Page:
In conclusion, the results from our analysis of aggregate data should be contextualized, incorporating patient’s values and preferences (50). Treatment decisions should be tailored to patients on an individual basis, so we recommend clinicians, patients and policy makers to refer to the evidence provided in the present meta-review and make decisions about the use of antidepressants in children and adolescents taking into account a number of clinical and personal variables (51). The available evidence base is not enough and randomised data should probably not be the only source of information. One way forward is to use comparative analysis of individual patient data in combination with high-quality real-world data to identify effect modifiers and prognostic factors that can inform tailored treatments and shared clinical decision making across a number of psychiatric conditions and interventions (52). This will be a material move towards a real precision-psychiatry approach that may improve the clinical outcome (and quality of life) of our patients (53).

    Data Availability Statement
    The datasets generated for this study are available on request to the corresponding author

    Received: 17 January 2020; Accepted: 07 July 2020;
    Published: 02 September 2020.

    Edited by:

    Michael P. Hengartner, Zurich University of Applied Sciences, Switzerland

    *Correspondence: Andrea Cipriani, andrea.cipriani@psych.ox.ac.uk

    1 Comments – Susanne.

    There are so many serious limitations to this study as highlighted by one of it’s critics Professor David Healy (see David Healy blog) and the reviewers editor . And indeed the authors of the article themselves. The study was passed although it deviated even from the tight PRISMA guidelines in some respects. Would it not be better for the reputation of Frontiers and trust in published research to retract the paper? The very serious potential harms to the young people are so well documented by now any publication needs to be open to critical appraisal and revision . Their is no shame to admitting errors have been made in either the research itself or the decision to publish – if remedial action is taken, That’s ‘good’ science’. An issue which may have profound consequences is that GPs are the people who do most of the prescibing. Very few have deep understanding of drugs and rely on research which in turn informs NICE. Poor research can have serious impacts on real lives.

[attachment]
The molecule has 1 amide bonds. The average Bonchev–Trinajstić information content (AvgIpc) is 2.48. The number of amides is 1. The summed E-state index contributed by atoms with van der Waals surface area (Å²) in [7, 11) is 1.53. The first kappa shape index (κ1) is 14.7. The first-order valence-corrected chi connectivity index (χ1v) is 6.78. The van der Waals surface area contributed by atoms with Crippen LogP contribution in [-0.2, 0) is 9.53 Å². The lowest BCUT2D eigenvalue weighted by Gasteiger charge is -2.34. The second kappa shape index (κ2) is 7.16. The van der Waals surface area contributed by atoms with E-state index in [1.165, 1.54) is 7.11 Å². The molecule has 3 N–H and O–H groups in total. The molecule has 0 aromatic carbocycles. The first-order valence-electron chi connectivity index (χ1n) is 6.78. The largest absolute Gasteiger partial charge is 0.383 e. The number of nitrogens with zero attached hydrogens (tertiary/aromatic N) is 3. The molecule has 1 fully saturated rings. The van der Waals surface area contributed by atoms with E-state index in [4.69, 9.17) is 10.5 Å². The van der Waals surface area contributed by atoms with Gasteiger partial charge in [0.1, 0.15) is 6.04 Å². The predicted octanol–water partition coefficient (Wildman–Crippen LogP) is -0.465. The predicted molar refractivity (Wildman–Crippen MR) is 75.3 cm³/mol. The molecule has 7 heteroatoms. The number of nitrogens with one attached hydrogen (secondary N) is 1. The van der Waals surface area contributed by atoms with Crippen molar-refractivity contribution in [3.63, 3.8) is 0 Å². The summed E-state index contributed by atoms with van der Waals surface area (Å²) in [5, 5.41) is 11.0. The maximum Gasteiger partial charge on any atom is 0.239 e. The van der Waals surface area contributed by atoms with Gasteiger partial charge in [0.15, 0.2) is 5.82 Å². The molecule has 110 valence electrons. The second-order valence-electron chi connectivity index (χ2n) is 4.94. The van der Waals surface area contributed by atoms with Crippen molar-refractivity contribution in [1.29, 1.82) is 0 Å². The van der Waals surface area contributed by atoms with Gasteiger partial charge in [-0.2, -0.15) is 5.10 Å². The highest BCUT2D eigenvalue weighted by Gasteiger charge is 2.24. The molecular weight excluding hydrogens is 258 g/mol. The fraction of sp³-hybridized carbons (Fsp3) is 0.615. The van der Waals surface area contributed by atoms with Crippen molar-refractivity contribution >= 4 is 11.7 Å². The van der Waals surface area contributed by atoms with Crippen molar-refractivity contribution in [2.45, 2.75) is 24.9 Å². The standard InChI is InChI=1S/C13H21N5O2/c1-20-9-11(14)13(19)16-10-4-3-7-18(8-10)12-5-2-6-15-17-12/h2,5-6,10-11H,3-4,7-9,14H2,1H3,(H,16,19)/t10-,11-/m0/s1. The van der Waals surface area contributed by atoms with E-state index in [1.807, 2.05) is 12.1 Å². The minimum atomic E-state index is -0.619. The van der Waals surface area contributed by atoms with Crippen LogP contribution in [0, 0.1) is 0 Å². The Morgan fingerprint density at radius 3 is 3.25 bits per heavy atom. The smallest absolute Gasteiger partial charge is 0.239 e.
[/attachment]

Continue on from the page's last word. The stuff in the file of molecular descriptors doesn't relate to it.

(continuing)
5. Where does he find the time?

    Andeas Cipriani retweeted –

    The Mental Elf
    @Mental_Elf
    ·
    Nov 24
    Fluoxetine & fluoxetine with CBT were more effective than placebo controls in young people with depression.

    ‘I have been working closely with world class academic institutions (Universities of Bristol, Cambridge and York in the UK; Universities of Ulm and Munich in Germany; University of Ioannina in Greece; Universities of Nagoya and Kyoto in Japan; University of Cape Town in South Africa) and important organisations, such as the National Institute for Health and Clinical Excellence in the UK, the Istituto Superiore di Sanità in Italy and the World Health Organization (WHO) in Geneva. Together with the Department of Mental Health and Substance Abuse at WHO I have co-authored a manual on psychopharmacology, which provided evidence-based information to health care professionals in primary care especially in low- and middle-income countries. This manual is part of the Gap Action Programme of the WHO and is distributed by WHO as a reference source to assist physicians working in the primary health care through increasing their knowledge and improving their routine clinical practice in using evidence-based medicines for mental disorders.’